The middle classes are forced to look elsewhere for income. Every taxi-driver I met in Baghdad had once been an engineer or a doctor or a teacher. A UN survey of professionals shows that 63 per cent are now working in ‘general service or menial labour areas’.

Rich and poor alike have sold all they can to buy food. Every day in certain parts of Baghdad you see people squatting on the pavement selling a few books, a couple of pairs of shoes, or even their children’s toys. But few can afford to buy. Those who could do so have long since left the country, either to escape the regime or because the life here is so expensive. It is estimated that two million Iraqi professionals are working outside the country.

And few people come here any more, unless they are working for the UN. There are only six non-governmental organizations and no tourists. Iraq once had a thriving tourist trade, but the only guide book you can now buy is dated 1982. The centre of Baghdad has a cluster of once-smart hotels. In one, there is a shop is full of family heirlooms; silver, paintings, carpets, musical instruments; things which have clearly been loved and handed down from generation to generation. They now sit and gather dust, waiting for buyers who never come. No-one can afford such luxuries any more.

Yet many of the families who possessed such treasures still have substantial amounts of money sitting in foreign banks. All overseas Iraqi assets – including private bank accounts – have been frozen since the Gulf War. It is estimated that there are 30,000 such accounts in Britain alone.

Some people of course do profit from the embargo. And it has often been pointed out that the President and officials of the ruling Ba’ath party are not starving. But even they can’t escape polluted air, dirty water and an almost completely destroyed sewage system. It is estimated that between four and eight per cent of the population are smuggling goods across the border, doing deals, and as a result managing very well. If you have foreign currency in Iraq – even quite a small amount – you can buy most things. But you have to have hard cash – ideally dollars – as there are no facilities to change traveller’s cheques or deal with credit cards. When I changed my first $50 I felt like a bank robber; the pile of 250-dinar notes could have filled a small suitcase.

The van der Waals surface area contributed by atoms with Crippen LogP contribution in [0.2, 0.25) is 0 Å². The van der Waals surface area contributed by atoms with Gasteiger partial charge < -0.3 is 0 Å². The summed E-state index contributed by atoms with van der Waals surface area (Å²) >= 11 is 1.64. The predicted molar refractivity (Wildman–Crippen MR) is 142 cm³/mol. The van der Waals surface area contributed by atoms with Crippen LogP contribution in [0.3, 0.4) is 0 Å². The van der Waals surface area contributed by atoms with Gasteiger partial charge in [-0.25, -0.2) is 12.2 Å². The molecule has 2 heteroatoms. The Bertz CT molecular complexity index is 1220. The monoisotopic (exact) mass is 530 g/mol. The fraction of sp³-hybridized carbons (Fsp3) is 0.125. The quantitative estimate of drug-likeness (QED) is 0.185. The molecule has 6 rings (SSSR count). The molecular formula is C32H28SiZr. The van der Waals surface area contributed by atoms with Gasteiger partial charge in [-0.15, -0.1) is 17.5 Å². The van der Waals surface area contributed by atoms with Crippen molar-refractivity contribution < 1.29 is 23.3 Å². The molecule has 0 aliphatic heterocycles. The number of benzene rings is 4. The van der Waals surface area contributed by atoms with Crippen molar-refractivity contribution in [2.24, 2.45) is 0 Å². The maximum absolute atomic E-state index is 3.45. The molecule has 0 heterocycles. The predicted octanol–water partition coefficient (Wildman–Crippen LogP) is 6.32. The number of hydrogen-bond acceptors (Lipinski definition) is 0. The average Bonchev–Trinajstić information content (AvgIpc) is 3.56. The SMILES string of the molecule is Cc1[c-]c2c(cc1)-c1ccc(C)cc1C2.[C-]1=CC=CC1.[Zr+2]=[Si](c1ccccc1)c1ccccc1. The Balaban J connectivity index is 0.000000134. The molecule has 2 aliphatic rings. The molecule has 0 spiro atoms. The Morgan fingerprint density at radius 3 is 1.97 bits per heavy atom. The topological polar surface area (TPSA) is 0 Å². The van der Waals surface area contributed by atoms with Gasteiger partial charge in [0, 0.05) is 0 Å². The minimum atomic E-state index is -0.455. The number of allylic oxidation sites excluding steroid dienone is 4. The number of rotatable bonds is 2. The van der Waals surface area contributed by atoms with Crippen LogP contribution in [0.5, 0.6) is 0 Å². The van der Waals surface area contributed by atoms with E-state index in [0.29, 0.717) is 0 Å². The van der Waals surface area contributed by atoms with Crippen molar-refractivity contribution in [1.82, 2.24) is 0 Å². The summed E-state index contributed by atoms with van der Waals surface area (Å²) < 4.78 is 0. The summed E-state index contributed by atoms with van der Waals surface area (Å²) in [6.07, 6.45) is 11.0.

‘You know,’ said one diplomatic source,’ people are always going on about Saddam’s palaces, ‘but quite frankly, anyone with foreign currency is rich. Labour costs peanuts, local materials are cheap. One of those palaces probably cost the same as a two-up two down in Neasden or a bungalow in East York.’5

Haitam’s small room is very far from a palace, however, and as we continue to talk into the cool of the evening we are suddenly plunged into darkness. The electricity has gone and our visit is over. His wife lights the oil lamp with an ease borne of much practice. We shake hands and cross the yard by the light of the moon.

As we head back to our hotel, I imagine East and her family making up their beds on the flat roof above that little room. As Mosul settles down for the night I know that each and every person is listening for the faraway drone of an aeroplane engine, harbinger of the next delivery of Western bombs.

The cost of survival
Each of the following costs the equivalent
of an average professional’s monthly salary:

Two toothbrushes
Two chickens
One medium-sized
tin of baby milk powder
Ten postcards
Four kilograms of rice
Four cans of Pepsi
One kilogram of tea
One tube of lipstick
Four Mars Bars /
Snickers bars


1 UNICEF, April 1998.
2 CESR Mission to Iraq.
3 Friends of the Earth reports that the Ilisu dam, 60 kilometres north of the Iraqi border, will flood 70 Kurdish villages (including the historic Hasan Keyf, one of the oldest human settlements in the world) and displace 20,000 people. The environmental impact is unknown, but the dam will allow Turkey to control the flow of the Tigris. This dam is being assisted through export credits by the British, Italian, Swiss, Swedish, Japanese and German governments. For more information email: [email protected]  or phone +44 171 490 1555.
4 Certain items have risen even more than this; for example, a box of 30 eggs has gone up by 1,111 per cent, wheat flour has risen by 11,667 per cent, cooking oil by 4,500 per cent (FAO report, Rome, 1995).
5 Interview with Nikki van der Gaag and Felicity Arbuthnot, May 1999.

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New Internationalist issue 316 magazine cover This article is from the September 1999 issue of New Internationalist.